Greetings from Oakland! It's been an exciting and sometimes heartbreaking few weeks here, with the protests that lead to the unleashing of teargas and flashbang grenades onto a peaceful crowd in late October and a citywide General Strike last Wednesday that brought together 100,000 people.
After the boy and I returned from the Port of Oakland, where the march ended, the office building next to where I work at a nonprofit was "occupied" by a comparatively small group of people. Dumpsters were wheeled out into the intersection I cross daily, lit aflame and another violent clash occurred with the police. I returned to work the next day, disheartened that the peaceful protests I saw and had participated in had devolved. Arrests and injuries racked up, including two veterans. Graffiti covered the walls and windows of offices that provide medical and youth services.
By noon, when I stepped out for lunch, Occupy volunteers were cleaning off the graffiti with steel brushes and paint. You gotta hella love Oakland.
I know this isn't the place to wax sentimental on my deeply populist leanings (though I'd argue my foray into handmade and living with less is, at least in part, a response to the society I live in), but I did want to make two points, the second which relates to our wardrobes.
First, as a media person myself, I'm disappointed how the events in Oakland have been reported. My experience was with an incredible group of people who cared about this country: A diverse mass of families, teachers, union men, and veterans. People after my own heart, the America I love. And those headline catchers are the minority, the rabble-rousers who came ready for a fight, with their shields and gas masks.
Second, I've been thinking about this quote from Linda Grant's The Thoughtful Dresser:
Clothes as the story of our lives. And if you were to gather together all the clothes you have ever owned in all your life, each baby shoe and winter coat and wedding dress, you would have your autobiography.When we think about our clothes, what will each one tell us about that particular moment in our lives when we made it or bought it or wore it and loved it?
What this finished object will remind me of is my pre-Occupation of what was happening in my city as I made it and a whole lot of hope.
Pattern Review: The Occupy Blazer (Source: J. Crew)
In a previous post, I detailed how I was copying this J. Crew blazer using the paper rub-off method.
|Source Jacket: J. Crew|
Fabric Used: Shell -- Black canvas in stash, very lightweight double-sided fabric (plaid/polka dot) for undercollar, thrifted emerald lining for sleeves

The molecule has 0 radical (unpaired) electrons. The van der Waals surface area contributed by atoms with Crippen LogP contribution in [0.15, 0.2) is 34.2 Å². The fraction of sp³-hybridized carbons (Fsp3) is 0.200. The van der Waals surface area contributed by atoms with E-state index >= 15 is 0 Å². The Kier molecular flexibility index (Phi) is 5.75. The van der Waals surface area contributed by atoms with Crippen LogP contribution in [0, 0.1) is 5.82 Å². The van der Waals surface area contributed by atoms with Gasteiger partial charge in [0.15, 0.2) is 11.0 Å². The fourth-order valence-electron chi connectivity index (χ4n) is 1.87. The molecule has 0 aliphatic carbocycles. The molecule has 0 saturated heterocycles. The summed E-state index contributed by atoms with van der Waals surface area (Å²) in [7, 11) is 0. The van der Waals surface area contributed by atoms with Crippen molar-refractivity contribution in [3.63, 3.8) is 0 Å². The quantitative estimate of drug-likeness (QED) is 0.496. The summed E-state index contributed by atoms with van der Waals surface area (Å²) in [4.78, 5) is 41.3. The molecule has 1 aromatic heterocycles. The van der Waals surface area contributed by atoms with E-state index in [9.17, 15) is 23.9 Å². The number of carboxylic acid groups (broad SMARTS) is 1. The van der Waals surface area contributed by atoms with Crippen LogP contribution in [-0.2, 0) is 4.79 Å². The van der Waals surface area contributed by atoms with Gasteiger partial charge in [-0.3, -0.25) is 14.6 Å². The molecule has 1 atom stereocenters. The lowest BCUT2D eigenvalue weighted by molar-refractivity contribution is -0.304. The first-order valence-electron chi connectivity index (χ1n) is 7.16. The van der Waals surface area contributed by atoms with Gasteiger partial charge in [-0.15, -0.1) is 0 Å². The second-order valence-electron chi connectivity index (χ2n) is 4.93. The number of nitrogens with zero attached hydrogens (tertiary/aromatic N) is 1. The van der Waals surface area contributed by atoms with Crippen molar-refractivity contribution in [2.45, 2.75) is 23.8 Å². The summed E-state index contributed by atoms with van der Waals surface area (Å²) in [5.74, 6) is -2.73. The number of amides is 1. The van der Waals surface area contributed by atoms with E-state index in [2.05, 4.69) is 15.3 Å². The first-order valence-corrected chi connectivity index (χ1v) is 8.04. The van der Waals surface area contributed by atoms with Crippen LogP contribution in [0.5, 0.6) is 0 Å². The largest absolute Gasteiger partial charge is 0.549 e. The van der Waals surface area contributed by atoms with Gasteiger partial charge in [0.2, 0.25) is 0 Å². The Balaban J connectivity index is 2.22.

Age in stash: Blazer borrowed from a colleague, several years old. Canvas and collar fabric 1 year, lining new-to-me
Pattern alterations or any design changes you made:
Shortened at waist by an inch
Shortened sleeves by one inch
Made patch pockets instead of welt pockets
Small bust adjustment
Added about an inch total to hip area
Instructions: I sort of just winged it, though it helped that this is my third jacket-like garment I've made. Lining the sleeves (for easy slipping on and off) was tricky, but I could do the back vent just by looking at the source garment.
Despite the fact that I hit burnout halfway through this project and would've abandoned it altogether if it wasn't my colleague's jacket that needed to be returned, I'm impressed that I largely pulled this off. The canvas is fairly heavy and stiff and the collar isn't perfect, but the fit is perfect and the details—especially the undercollar with tab—I would be hard pressed to find using a regular pattern. We've been in the midst of an Indian summer, but I'm hopeful it's such a basic piece that it'll get lots of wear.
What did you particularly like or dislike about the pattern?
Loved the details as noted above, and the lined sleeves are a nice treat. Because this was such a complicated garment to trace, the pattern pieces didn't line up perfectly at the armscye and the shoulder seam, but I fixed it during construction.
Also: I'm not convinced it's easier to leave a jacket unlined -- it takes just as much energy to make the facing pieces and the inside look pretty as it does to make a lining, in my opinion.
If I become a blazer convert because of this, then yes. In terms of sewing it again, I'll need to forget how much work it was (so many pieces!) before that happens, though. I'd likely use a fabric that has a bit more drape than this.
New details: Pocket flaps, darts emanating from front collar and shoulder seam at rear, back vent, lined sleeves.
This copying ready-to-wear technique really works! I also realized that, while I love J. Crew's styling and catalog, their clothes are really ill-fitting for me and frankly, poorly made for the price. This may have cured me from worshiping at their altar. Hooray for handmade!
Thanks for bearing with me through this looong post. I'm still in sewing burnout, but there's stitching afoot. More soon!